The young Leonard Bernstein.
I have never been much of an exerciser, yet I find myself making more time for it these days, especially when travelling. Airline travel particularly wears out and dehydrates the body. I’m thankful that more hotels are installing fitness rooms, although sometimes with sound systems or huge screens featuring ghastly, noisy dribble intended to distract one from the aches and pains of pumping muscles. This morning in the West Palm Beach Embassy Suites Hotel, I was fortunate to have an exercise room all to myself. So I brought my own laptop and cranked up a recording of the piece I am playing later this week with the Florida Symphony – - Leonard Bernstein’s Symphony no. 2, “The Age of Anxiety.”
It’s a programmatic work, based on the epic (novel-like) poem of W.H. Auden, about Man’s search for God and / or meaning in life. The work has an incredible, classically dramatic arch, which builds after a searchingly introspective opening, through a series of brilliant variations, to a grand and jazzy climax entitled “Masques,” where the pianist really flies around the keyboard. “Masques,” ingeniously scored for piano and percussion, is followed by a soothing coda containing some of Bernstein’s most affectingly lyrical music.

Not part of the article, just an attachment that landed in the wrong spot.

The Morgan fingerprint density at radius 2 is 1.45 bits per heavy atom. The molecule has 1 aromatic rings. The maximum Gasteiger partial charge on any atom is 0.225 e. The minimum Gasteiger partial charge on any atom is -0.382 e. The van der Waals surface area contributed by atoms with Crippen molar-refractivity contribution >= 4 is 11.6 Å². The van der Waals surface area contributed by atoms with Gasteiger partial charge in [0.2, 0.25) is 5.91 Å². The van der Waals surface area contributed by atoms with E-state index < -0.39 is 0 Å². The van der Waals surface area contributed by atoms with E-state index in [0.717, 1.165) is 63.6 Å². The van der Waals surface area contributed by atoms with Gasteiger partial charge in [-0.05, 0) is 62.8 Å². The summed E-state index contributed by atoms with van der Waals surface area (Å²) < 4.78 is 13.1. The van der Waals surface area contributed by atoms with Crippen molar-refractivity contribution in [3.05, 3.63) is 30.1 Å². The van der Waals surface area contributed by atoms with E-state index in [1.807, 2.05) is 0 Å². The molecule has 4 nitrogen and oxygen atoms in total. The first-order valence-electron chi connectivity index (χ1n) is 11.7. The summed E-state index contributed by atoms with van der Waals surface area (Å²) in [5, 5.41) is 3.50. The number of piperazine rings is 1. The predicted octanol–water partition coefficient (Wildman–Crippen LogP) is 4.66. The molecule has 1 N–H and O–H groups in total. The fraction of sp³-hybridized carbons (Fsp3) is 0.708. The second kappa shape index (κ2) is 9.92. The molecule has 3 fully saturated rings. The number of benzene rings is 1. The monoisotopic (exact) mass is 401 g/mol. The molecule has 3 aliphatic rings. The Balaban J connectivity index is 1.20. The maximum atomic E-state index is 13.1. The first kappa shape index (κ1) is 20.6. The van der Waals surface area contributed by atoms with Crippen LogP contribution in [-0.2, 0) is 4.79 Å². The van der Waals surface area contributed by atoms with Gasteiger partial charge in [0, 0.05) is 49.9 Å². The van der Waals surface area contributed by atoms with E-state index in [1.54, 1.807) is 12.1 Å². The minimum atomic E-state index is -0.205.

Not at all to bring such an exalted masterpiece down to an appallingly base level, but my goodness is this the perfect score for a 30-minute workout. That’s not surprising, in that the dramatic arch form which reaches its emotional climax about 2/3 of the way through is used over and over again in poetry, prose, the theater, and music. Almost any score by Beethoven or Bartók features such a construct. But to have it perfectly laid out with fetching rhythms in a half-hour, while pumping away on a bike – - well, that was a bit of physical serendipity. May I recommend that to one and all: The Age of Anxiety Workout. Maybe I’ll make an exercise video out of it.
“Soloist Buechner brings authenticity to Anxiety”
from the Tampa Bay Times, October 11, 2012: